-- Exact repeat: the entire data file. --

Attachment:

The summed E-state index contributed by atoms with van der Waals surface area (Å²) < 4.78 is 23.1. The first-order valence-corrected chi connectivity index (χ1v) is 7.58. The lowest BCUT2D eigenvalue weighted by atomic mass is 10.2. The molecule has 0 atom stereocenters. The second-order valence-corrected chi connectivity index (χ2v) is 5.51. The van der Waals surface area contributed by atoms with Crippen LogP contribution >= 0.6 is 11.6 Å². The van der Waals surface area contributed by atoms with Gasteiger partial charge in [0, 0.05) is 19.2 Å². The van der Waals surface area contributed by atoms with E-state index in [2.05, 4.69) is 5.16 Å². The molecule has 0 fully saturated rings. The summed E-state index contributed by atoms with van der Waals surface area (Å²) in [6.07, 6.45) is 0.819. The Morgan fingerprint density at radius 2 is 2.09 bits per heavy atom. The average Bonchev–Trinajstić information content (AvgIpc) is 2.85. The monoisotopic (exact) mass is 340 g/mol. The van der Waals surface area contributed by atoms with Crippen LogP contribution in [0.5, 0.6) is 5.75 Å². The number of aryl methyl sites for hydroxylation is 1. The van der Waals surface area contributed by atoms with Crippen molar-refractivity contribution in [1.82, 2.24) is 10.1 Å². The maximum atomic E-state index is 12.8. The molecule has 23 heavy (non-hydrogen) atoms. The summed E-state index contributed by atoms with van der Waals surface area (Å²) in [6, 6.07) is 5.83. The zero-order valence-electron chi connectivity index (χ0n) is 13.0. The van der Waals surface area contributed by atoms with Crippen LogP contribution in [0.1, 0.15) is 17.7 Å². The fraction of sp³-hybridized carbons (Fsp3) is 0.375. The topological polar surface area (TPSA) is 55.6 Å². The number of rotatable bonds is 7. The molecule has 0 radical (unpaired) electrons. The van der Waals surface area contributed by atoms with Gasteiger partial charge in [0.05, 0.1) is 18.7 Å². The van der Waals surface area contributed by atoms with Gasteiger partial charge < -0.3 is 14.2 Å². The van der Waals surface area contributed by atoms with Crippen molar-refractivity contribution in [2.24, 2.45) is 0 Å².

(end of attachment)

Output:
The summed E-state index contributed by atoms with van der Waals surface area (Å²) < 4.78 is 23.1. The first-order valence-corrected chi connectivity index (χ1v) is 7.58. The lowest BCUT2D eigenvalue weighted by atomic mass is 10.2. The molecule has 0 atom stereocenters. The second-order valence-corrected chi connectivity index (χ2v) is 5.51. The van der Waals surface area contributed by atoms with Crippen LogP contribution >= 0.6 is 11.6 Å². The van der Waals surface area contributed by atoms with Gasteiger partial charge in [0, 0.05) is 19.2 Å². The van der Waals surface area contributed by atoms with E-state index in [2.05, 4.69) is 5.16 Å². The molecule has 0 fully saturated rings. The summed E-state index contributed by atoms with van der Waals surface area (Å²) in [6.07, 6.45) is 0.819. The Morgan fingerprint density at radius 2 is 2.09 bits per heavy atom. The average Bonchev–Trinajstić information content (AvgIpc) is 2.85. The monoisotopic (exact) mass is 340 g/mol. The van der Waals surface area contributed by atoms with Crippen LogP contribution in [0.5, 0.6) is 5.75 Å². The number of aryl methyl sites for hydroxylation is 1. The van der Waals surface area contributed by atoms with Crippen molar-refractivity contribution in [1.82, 2.24) is 10.1 Å². The maximum atomic E-state index is 12.8. The molecule has 23 heavy (non-hydrogen) atoms. The summed E-state index contributed by atoms with van der Waals surface area (Å²) in [6, 6.07) is 5.83. The zero-order valence-electron chi connectivity index (χ0n) is 13.0. The van der Waals surface area contributed by atoms with Crippen LogP contribution in [0.1, 0.15) is 17.7 Å². The fraction of sp³-hybridized carbons (Fsp3) is 0.375. The topological polar surface area (TPSA) is 55.6 Å². The number of rotatable bonds is 7. The molecule has 0 radical (unpaired) electrons. The van der Waals surface area contributed by atoms with Gasteiger partial charge in [0.05, 0.1) is 18.7 Å². The van der Waals surface area contributed by atoms with Gasteiger partial charge < -0.3 is 14.2 Å². The van der Waals surface area contributed by atoms with Crippen molar-refractivity contribution in [2.24, 2.45) is 0 Å².